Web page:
As I continue to muddle my way through this manuscript--honestly, I don't know sometimes why it's like pulling teeth and other times it's just comes right out--I am constantly amazed at how many other ideas I get when I am working on something; ideas that are infinitely more interesting and sound like more fun to write than whatever it is I am actually working on. AND IT HAPPENS EVERY SINGLE TIME. And once I am finished, the creativity and urge to work on something else goes right away.
Surely I can't be the only writer who experiences this?
But as I think about these short stories, I remember probably the two finest collections of short stories ever--Echoes from the Macabre by Daphne du Maurier and Night Shift by Stephen King. I recently bought another copy of Night Shift on ebay, as my copy is in a box somewhere. Both du Maurier and King were short story masters; in fact, when I was a kid I loathed short stories and loathed reading them; this was primarily because I had to read things like "The Minister's Black Veil" ad nauseum in English classes. I wasn't lucky enough to be exposed to the truly great stories, like Faulkner's "A Rose for Emily" and Jackson's "The Lottery" until I got to college; but even by then the damage was done; that, along with the assigned short stories in writing courses (if I ever have to write an essay on Irwin Shaw's "The Girls in the Their Summer Dresses" again I cannot be held responsible for what I do) had conspired to create a mentality that I loathed short stories. My experience writing short stories in writing courses in various colleges and universities had also taught me that I wasn't a good short story writer; any good short stories I might write for a class were good purely by accident because I did not know what I was doing. That still stands true for today; I would rather write a novel than a short story.
But I am digressing, as is my wont.
Reading the du Maurier and King short story collections made me aware of what was possible for a truly gifted author to do with a short story; just as Jackson did with "The Lottery" and Faulkner with "A Rose for Emily." My own difficulties with writing short stories comes from not, I realize now, having an actual system; I get an idea--usually both a title and a first line; maybe a character--and then I just kind of write with no idea of what's to come, or what the story is about. This is the issue I had with "The Weeping Nun"; I wanted to write a story to submit to an anthology about Halloween stories, and I had this great title with an amorphous idea for a story, a point of view character, and an opening line: Satan had a great six pack. The problem, as I started writing the story, was realizing that as it came to me it had nothing to do with a weeping nun; but I was determined to somehow force that into the story so I could use the title.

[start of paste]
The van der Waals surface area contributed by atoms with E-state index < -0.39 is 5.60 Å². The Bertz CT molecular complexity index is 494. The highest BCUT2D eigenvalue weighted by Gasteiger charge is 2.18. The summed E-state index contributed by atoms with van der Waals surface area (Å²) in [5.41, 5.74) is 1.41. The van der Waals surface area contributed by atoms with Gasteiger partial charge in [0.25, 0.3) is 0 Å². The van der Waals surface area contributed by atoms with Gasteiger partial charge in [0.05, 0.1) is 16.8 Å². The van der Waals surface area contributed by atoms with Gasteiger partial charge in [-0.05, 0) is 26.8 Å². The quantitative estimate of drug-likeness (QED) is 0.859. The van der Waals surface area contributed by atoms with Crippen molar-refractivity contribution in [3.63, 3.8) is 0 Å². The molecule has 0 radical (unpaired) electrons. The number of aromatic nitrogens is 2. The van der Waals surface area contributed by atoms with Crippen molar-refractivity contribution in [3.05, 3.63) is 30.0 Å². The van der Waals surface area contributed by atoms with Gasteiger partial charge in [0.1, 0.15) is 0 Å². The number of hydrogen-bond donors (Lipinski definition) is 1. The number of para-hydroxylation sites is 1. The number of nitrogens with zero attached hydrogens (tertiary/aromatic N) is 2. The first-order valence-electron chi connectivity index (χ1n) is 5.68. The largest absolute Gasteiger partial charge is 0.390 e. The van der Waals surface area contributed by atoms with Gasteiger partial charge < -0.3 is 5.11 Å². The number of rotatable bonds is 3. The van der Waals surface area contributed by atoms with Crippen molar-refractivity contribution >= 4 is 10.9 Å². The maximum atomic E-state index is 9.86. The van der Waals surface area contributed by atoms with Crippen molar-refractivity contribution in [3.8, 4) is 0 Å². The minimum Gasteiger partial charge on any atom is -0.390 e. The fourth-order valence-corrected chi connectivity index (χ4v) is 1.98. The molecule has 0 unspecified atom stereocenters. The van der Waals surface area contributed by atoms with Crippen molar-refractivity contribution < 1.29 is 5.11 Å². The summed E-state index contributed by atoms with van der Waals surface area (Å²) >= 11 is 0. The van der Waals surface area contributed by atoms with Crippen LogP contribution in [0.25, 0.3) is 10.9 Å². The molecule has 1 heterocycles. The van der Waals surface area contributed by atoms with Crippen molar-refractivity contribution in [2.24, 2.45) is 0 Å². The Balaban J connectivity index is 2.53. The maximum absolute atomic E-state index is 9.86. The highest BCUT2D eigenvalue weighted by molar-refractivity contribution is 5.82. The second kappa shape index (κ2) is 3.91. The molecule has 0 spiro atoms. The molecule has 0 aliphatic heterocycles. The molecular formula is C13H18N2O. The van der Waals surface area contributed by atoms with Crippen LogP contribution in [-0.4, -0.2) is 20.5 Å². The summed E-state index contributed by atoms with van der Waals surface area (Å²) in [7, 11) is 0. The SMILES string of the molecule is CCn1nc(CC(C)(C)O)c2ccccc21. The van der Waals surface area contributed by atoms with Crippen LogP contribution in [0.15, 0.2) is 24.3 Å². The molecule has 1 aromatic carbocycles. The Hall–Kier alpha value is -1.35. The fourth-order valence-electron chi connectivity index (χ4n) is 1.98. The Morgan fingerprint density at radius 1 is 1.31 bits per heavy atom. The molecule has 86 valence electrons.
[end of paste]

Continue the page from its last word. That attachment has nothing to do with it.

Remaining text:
On reflection, it seems perfectly insane and ludicrous now; but I am nothing if not obtuse and I am incredibly stubborn in stupid ways. I liked that title, and damn it, this story was going to fit that title if it fucking killed me.
The end result was the story was never finished, I missed the deadline for submission, and there was just frustration left in the wake of yet another short story failure.
And of course, this week as I struggled with writing the novel, it came to me in a flash: the story I was writing had nothing to do with the story of the weeping nun; I should have simply retitled the story and followed it to its logical conclusion and saved the story of the weeping nun for another time.
Idiocy, really. So simple, but I just couldn't see it at the time.
And now I want to finish writing the damned story, which I now see as being about the gates of Guinee on Halloween night in the French Quarter.
Heavy heaving sigh.
And now, back to the spice mines.
Here's a hunk to cheer you up, Constant Reader: